New York State's New Cybersecurity & Encryption Requirements
On March 1, 2017, the New York State Department of Financial Services (DFS) made effective its Cybersecurity Requirements for Financial Services Companies (Full PDF: 23 NYCRR Part 500).
DFS issued its cybersecurity regulations in response to the mounting threat posed to information and financial systems by nation-states, terrorist organizations and independent criminal actors. In passing the regulations, DFS staff underscored the significant financial losses, to both companies and consumers, that can be caused by cybercriminals who are able to exploit technological vulnerabilities to gain access to sensitive electronic data.
DFS designed its cybersecurity regulations to 1) match the relevant risks and keep pace with technological advances, and 2) promote the protection of customer information as well as the information technology systems of regulated entities.
The cybersecurity regulation requires each company to assess its specific risk profile and design a program that addresses those risks. The regulations also put senior management on notice to take the issue of cybersecurity seriously and makes them ultimately responsible for organizational cybersecurity, including the requirement to file annual certifications.
One particularly noteworthy aspect of the cybersecurity regulation is the requirement to encrypt nonpublic information. Section 500.15 obligates companies to encrypt information in transit and at rest. The section is quite proscriptive, requiring encryption of data held on any device, on and off premises, and in public or private clouds.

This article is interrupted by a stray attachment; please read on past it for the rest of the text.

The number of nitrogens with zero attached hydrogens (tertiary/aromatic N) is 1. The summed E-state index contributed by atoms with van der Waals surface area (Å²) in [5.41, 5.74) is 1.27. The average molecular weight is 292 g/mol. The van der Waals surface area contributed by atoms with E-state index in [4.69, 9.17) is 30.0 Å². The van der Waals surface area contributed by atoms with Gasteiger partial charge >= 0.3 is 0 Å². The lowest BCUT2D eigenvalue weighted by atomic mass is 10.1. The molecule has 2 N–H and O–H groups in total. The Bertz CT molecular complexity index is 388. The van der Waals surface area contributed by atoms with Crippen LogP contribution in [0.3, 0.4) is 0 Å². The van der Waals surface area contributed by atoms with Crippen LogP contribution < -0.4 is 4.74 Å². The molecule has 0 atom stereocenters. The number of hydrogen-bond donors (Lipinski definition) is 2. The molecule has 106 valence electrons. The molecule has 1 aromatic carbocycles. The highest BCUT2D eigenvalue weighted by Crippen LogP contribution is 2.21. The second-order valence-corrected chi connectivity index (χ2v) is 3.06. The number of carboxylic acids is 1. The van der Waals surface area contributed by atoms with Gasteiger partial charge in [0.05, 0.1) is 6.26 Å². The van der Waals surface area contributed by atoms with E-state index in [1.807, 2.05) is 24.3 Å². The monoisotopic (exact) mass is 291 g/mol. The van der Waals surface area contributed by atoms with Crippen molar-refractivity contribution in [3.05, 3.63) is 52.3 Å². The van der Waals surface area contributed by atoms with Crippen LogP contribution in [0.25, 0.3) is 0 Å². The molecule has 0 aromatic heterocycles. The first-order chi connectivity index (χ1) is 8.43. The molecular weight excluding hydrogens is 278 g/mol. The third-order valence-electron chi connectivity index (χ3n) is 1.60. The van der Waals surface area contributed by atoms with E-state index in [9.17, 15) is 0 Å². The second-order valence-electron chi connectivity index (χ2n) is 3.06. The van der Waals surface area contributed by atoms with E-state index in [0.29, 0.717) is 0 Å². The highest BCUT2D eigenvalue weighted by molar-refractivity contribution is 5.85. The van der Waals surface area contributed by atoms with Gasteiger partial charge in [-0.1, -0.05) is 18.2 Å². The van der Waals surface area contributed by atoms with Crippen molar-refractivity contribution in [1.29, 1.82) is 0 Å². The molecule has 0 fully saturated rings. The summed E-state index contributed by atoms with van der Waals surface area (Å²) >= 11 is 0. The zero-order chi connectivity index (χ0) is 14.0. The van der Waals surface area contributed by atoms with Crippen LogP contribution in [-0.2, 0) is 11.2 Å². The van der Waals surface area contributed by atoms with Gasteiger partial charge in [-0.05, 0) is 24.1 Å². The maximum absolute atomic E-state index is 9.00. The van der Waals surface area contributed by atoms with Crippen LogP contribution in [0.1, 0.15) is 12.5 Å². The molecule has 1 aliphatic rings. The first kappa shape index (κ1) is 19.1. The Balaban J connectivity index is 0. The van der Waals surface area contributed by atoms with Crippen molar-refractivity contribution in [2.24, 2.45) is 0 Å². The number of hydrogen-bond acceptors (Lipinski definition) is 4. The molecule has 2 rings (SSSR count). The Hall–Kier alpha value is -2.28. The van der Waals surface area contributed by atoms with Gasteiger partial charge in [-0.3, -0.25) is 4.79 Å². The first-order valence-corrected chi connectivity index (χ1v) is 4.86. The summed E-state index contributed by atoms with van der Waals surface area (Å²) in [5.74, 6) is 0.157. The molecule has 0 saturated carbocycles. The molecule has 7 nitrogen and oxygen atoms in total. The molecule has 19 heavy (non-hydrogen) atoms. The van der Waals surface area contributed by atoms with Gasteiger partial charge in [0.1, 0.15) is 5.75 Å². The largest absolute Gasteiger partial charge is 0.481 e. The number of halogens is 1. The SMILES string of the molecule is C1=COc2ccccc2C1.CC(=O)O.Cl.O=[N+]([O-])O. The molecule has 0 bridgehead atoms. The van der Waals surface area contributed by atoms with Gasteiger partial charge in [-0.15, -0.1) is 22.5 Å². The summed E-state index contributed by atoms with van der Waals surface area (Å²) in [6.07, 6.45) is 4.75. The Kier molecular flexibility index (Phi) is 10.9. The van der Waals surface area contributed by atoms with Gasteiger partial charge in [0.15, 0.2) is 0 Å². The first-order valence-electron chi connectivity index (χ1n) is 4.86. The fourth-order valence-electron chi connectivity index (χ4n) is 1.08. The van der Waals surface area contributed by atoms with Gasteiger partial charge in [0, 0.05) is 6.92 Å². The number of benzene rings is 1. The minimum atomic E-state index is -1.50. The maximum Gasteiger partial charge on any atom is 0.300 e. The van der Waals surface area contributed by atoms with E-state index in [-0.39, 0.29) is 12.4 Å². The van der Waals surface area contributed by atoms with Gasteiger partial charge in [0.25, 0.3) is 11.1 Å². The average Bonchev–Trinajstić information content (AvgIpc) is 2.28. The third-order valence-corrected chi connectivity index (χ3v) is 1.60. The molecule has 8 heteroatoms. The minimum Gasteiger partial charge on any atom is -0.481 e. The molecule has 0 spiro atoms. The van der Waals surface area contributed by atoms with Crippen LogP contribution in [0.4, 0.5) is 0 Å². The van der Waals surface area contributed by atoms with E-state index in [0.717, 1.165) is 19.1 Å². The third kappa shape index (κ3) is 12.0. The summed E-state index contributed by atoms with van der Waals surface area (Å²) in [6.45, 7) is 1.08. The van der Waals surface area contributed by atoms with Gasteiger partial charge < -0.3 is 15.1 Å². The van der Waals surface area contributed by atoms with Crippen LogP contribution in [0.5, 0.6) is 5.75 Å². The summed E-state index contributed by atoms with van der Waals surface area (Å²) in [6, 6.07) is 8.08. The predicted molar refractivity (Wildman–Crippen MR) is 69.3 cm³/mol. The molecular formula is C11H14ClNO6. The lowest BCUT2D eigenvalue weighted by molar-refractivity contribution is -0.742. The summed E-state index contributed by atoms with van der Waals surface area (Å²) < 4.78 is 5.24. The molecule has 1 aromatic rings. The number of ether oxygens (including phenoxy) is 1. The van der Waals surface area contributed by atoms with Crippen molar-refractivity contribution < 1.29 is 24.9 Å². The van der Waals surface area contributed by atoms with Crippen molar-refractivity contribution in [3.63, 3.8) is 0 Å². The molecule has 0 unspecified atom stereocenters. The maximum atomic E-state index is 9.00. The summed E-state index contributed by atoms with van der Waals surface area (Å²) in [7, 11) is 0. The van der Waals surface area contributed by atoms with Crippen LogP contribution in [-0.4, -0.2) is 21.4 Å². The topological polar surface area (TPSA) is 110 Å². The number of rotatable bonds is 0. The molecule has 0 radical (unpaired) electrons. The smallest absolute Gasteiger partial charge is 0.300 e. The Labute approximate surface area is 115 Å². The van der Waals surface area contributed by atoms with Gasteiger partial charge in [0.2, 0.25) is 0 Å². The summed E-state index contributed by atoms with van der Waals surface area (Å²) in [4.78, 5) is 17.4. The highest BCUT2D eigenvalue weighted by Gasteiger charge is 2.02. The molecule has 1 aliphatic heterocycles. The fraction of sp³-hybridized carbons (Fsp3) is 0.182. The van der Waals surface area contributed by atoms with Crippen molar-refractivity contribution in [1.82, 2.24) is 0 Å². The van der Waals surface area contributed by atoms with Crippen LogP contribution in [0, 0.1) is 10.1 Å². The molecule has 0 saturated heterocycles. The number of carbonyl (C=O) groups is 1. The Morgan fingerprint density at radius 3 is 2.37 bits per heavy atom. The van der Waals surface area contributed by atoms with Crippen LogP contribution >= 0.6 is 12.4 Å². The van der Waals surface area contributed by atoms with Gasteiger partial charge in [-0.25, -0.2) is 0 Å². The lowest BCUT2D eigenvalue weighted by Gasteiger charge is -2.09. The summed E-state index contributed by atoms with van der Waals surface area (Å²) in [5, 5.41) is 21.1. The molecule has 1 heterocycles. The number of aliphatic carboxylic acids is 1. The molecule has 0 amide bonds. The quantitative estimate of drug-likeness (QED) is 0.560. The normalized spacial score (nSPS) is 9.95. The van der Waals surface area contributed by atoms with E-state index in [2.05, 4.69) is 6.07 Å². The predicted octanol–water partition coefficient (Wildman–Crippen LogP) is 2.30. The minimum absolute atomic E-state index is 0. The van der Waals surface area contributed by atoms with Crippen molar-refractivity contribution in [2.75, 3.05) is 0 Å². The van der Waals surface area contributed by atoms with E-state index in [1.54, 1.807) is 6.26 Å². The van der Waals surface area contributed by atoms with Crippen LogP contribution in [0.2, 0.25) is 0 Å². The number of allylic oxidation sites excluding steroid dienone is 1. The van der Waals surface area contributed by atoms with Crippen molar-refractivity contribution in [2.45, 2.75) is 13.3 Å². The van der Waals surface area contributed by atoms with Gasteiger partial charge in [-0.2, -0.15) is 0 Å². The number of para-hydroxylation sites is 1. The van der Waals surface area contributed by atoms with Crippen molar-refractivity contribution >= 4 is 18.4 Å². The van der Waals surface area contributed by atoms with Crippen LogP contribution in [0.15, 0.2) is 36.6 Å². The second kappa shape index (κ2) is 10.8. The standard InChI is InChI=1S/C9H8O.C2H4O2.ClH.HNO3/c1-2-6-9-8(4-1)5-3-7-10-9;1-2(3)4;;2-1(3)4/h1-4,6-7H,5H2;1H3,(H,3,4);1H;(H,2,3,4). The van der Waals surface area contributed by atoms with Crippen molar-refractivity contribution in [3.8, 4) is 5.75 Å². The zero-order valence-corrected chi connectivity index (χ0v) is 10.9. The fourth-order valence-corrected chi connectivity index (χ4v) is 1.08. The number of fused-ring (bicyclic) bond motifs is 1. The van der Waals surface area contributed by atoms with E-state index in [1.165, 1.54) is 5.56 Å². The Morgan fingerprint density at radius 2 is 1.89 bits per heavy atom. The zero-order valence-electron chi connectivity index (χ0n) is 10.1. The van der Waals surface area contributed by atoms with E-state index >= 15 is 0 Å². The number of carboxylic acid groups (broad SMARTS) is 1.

When DFS proposed the cybersecurity regulations, many companies pushed back on the encryption requirements, arguing that encryption of all data at rest was unnecessarily restrictive. All companies subject to DFS jurisdiction, however, must be in compliance with Section 500.15 by September 2018.
In a recent study conducted by Thales, 74% of respondents said they either partially or extensively deploy public cloud encryption, 42% will only use keys they control for data at rest encryption, and 43% have an encryption strategy applied consistently across their enterprise. The study further revealed that changing encryption strategies are being driven by increased cloud use and accelerated compliance initiatives. One thing is certain, there is no question that encryption, including of data at rest, is the norm. Although encryption of data at rest once enjoyed a nice to have status, it is now a best practice expected by customers and regulators alike.
Atakama's encryption solution enables companies to comply with DFS’s encryption rule, and any other similar rules under consideration by other regulators, without causing any unnecessary restrictions or disruptions to existing workflows. We developed Atakama with the goals of 1) convenience – no passwords or access codes; users can freely access, share and search files, 2) effectiveness – each file is encrypted with its own private key, and 3) compatibility – seamless integration with all major operating systems. Atakama is indeed a feasible solution that promotes the effectiveness of DFS’s requirement for encryption of data at rest.